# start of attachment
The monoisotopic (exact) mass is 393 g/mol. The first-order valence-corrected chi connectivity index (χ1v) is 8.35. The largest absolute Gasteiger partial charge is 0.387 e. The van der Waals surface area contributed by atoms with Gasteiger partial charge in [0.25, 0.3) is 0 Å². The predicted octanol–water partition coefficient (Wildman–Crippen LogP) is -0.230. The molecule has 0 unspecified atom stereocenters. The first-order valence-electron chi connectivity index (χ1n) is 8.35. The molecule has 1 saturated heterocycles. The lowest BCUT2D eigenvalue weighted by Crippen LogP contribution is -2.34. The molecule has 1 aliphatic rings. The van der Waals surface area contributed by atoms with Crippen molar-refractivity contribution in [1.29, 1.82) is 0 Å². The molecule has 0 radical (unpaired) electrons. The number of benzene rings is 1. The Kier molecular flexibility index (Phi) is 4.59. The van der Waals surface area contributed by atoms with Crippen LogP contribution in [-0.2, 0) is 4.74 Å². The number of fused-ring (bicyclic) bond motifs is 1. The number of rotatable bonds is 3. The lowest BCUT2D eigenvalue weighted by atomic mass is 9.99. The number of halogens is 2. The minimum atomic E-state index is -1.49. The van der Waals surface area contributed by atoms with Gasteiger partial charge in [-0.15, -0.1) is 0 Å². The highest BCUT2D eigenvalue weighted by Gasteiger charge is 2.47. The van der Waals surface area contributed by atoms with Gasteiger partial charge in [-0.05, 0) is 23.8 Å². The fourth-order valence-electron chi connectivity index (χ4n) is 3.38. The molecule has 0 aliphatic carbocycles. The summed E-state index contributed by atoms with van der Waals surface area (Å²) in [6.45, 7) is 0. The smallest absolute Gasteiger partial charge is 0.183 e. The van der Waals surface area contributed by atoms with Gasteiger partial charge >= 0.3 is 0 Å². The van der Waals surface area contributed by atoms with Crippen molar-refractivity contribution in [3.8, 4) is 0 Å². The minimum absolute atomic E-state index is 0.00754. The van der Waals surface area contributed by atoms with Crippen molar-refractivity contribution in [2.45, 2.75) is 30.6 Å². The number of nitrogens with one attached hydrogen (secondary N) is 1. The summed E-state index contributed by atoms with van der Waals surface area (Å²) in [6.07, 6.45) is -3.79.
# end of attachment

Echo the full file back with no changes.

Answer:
The monoisotopic (exact) mass is 393 g/mol. The first-order valence-corrected chi connectivity index (χ1v) is 8.35. The largest absolute Gasteiger partial charge is 0.387 e. The van der Waals surface area contributed by atoms with Gasteiger partial charge in [0.25, 0.3) is 0 Å². The predicted octanol–water partition coefficient (Wildman–Crippen LogP) is -0.230. The molecule has 0 unspecified atom stereocenters. The first-order valence-electron chi connectivity index (χ1n) is 8.35. The molecule has 1 saturated heterocycles. The lowest BCUT2D eigenvalue weighted by Crippen LogP contribution is -2.34. The molecule has 1 aliphatic rings. The van der Waals surface area contributed by atoms with Crippen molar-refractivity contribution in [1.29, 1.82) is 0 Å². The molecule has 0 radical (unpaired) electrons. The number of benzene rings is 1. The Kier molecular flexibility index (Phi) is 4.59. The van der Waals surface area contributed by atoms with Crippen LogP contribution in [-0.2, 0) is 4.74 Å². The number of fused-ring (bicyclic) bond motifs is 1. The number of rotatable bonds is 3. The lowest BCUT2D eigenvalue weighted by atomic mass is 9.99. The number of halogens is 2. The minimum atomic E-state index is -1.49. The van der Waals surface area contributed by atoms with Gasteiger partial charge in [-0.15, -0.1) is 0 Å². The highest BCUT2D eigenvalue weighted by Gasteiger charge is 2.47. The van der Waals surface area contributed by atoms with Gasteiger partial charge in [-0.05, 0) is 23.8 Å². The fourth-order valence-electron chi connectivity index (χ4n) is 3.38. The molecule has 0 aliphatic carbocycles. The summed E-state index contributed by atoms with van der Waals surface area (Å²) in [6.45, 7) is 0. The smallest absolute Gasteiger partial charge is 0.183 e. The van der Waals surface area contributed by atoms with Gasteiger partial charge >= 0.3 is 0 Å². The van der Waals surface area contributed by atoms with Crippen molar-refractivity contribution in [3.8, 4) is 0 Å². The minimum absolute atomic E-state index is 0.00754. The van der Waals surface area contributed by atoms with Crippen molar-refractivity contribution in [2.45, 2.75) is 30.6 Å². The number of nitrogens with one attached hydrogen (secondary N) is 1. The summed E-state index contributed by atoms with van der Waals surface area (Å²) in [6.07, 6.45) is -3.79.